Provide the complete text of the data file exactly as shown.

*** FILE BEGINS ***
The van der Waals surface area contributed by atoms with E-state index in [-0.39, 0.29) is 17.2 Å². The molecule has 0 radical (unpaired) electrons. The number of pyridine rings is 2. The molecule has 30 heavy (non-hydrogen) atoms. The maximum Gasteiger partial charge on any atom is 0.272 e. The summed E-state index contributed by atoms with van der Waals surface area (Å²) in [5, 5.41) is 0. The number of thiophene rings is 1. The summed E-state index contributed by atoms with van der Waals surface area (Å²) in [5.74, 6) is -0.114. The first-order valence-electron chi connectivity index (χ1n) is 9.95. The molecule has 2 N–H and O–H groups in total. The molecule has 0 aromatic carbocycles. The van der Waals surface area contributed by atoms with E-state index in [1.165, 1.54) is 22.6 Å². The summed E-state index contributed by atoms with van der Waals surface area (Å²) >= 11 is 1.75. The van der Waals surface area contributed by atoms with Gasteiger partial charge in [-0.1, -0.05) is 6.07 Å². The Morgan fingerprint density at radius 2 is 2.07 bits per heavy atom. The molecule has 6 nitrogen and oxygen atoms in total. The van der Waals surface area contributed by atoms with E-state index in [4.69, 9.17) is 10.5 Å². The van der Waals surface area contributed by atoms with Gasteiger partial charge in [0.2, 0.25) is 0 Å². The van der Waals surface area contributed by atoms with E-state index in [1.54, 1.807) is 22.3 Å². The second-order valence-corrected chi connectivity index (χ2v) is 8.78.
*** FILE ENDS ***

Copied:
The van der Waals surface area contributed by atoms with E-state index in [-0.39, 0.29) is 17.2 Å². The molecule has 0 radical (unpaired) electrons. The number of pyridine rings is 2. The molecule has 30 heavy (non-hydrogen) atoms. The maximum Gasteiger partial charge on any atom is 0.272 e. The summed E-state index contributed by atoms with van der Waals surface area (Å²) in [5, 5.41) is 0. The number of thiophene rings is 1. The summed E-state index contributed by atoms with van der Waals surface area (Å²) in [5.74, 6) is -0.114. The first-order valence-electron chi connectivity index (χ1n) is 9.95. The molecule has 2 N–H and O–H groups in total. The molecule has 0 aromatic carbocycles. The van der Waals surface area contributed by atoms with E-state index in [1.165, 1.54) is 22.6 Å². The summed E-state index contributed by atoms with van der Waals surface area (Å²) >= 11 is 1.75. The van der Waals surface area contributed by atoms with Gasteiger partial charge in [-0.1, -0.05) is 6.07 Å². The Morgan fingerprint density at radius 2 is 2.07 bits per heavy atom. The molecule has 6 nitrogen and oxygen atoms in total. The van der Waals surface area contributed by atoms with E-state index in [4.69, 9.17) is 10.5 Å². The van der Waals surface area contributed by atoms with Gasteiger partial charge in [0.2, 0.25) is 0 Å². The van der Waals surface area contributed by atoms with E-state index in [1.54, 1.807) is 22.3 Å². The second-order valence-corrected chi connectivity index (χ2v) is 8.78.